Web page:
Broken Blossoms

Broken Blossoms ★★★★

D.W. Griffith must have felt pretty terrible about the reaction to The Birth of a Nation as several years later and even after the epic apology that was Intolerance, he seems just as determined to turn the tide against any lingering sourness in regard to his reputation.

Broken Blossoms dispenses with the grandiosity of his prior work in favour of an intimate, considerably shorter story with fewer characters, plot-lines and spectacles, with a much greater focus as a result. Based on Thomas Burke's short story "The Chink and the Child", the film is very much of its time and should therefore be viewed that way, its very obvious faults are glaringly exposed after a century of societal change but if you can accept its archaic methods there is a wonderful film here with a heartfelt and affecting message.

Lilian Gish is something else here, her performance hysterically theatrical but it conveys so much youthful innocence, misery and fear without the aid dialogue or intertitles. The famous closet scene, which seemingly inspired Stanley Kubrick when making The Shining is eerily disturbing, Gish really pushes the boat out in an exclamation of sheer terror. Films from this era were compelled to paint in broad strokes, foregoing fine detail for over-exaggerated simplicity, something that is evident in the portrayals of the characters by the cast–Gish nothing but a sweet and virtuous girl, her father nothing but an evil brute who despises everyone and has to constantly use aggressive body language to affirm this.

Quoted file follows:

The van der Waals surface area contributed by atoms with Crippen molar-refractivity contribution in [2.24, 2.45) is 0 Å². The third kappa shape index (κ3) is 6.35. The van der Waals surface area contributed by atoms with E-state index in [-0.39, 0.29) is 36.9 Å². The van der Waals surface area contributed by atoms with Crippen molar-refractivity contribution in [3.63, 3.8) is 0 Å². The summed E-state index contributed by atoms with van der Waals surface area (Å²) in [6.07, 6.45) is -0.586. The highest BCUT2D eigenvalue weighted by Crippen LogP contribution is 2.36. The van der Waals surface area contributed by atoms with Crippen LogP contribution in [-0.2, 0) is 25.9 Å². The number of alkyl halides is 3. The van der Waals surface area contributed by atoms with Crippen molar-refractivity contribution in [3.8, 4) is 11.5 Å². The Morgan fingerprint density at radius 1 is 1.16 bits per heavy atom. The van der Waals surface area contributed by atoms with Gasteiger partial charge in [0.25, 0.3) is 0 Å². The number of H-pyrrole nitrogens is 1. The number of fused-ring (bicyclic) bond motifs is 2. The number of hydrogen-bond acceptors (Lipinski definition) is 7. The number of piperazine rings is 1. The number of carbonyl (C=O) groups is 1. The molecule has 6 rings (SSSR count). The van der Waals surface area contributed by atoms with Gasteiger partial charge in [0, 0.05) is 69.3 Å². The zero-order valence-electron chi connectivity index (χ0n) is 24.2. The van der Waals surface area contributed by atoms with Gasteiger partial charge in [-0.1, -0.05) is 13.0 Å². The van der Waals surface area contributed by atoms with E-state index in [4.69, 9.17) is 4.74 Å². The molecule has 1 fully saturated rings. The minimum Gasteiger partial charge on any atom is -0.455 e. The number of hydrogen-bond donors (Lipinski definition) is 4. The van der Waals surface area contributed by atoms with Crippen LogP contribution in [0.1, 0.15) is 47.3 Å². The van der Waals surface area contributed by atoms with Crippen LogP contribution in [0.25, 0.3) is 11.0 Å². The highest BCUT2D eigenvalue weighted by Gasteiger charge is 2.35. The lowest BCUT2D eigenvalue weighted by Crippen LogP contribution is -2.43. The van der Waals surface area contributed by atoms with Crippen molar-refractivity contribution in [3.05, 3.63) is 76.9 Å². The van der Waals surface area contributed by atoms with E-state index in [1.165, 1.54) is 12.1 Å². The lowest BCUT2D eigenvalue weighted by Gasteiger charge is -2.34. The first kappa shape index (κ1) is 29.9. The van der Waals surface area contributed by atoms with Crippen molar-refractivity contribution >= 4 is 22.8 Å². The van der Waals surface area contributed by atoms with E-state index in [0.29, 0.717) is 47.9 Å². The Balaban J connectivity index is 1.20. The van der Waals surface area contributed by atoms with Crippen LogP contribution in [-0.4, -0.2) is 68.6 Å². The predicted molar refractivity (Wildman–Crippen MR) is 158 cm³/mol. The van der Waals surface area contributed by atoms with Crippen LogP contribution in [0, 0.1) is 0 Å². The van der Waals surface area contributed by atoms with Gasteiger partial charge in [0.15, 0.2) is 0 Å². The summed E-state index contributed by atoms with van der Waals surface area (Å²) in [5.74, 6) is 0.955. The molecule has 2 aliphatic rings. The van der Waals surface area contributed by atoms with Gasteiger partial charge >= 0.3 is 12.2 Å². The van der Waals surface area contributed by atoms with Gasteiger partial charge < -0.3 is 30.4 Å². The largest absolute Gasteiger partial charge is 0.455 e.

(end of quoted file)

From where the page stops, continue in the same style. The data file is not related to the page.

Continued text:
This simplification is far from realistic but it has a poetic integrity. The story is rooted in Victorian era values of religious morality and burgeoning tolerance; Griffith truly captured something beautiful here and his treatment of the Chinese protagonist is surprisingly sensitive. The editing is quite masterful, Griffith cross-cuts and utilises closeups to show the power of his performers reactions with such ease and understanding of what we now know as modern techniques, but were then just primitive concepts.

Billy Bitzer's cinematography is evocative and atmospheric, using a Hollywood set to authentically recreate the foggy grime of London's Limehouse district, it adds expressive, mystical quality to the central romance. It truly is a deeply depressing film with relentless cruelty and injustice on display, not to mention championing interracial relationships decades before Sidney Poitier came for dinner. It must have made quite an impact on cinema-goers of the time and remains an illustrious piece of early cinema.

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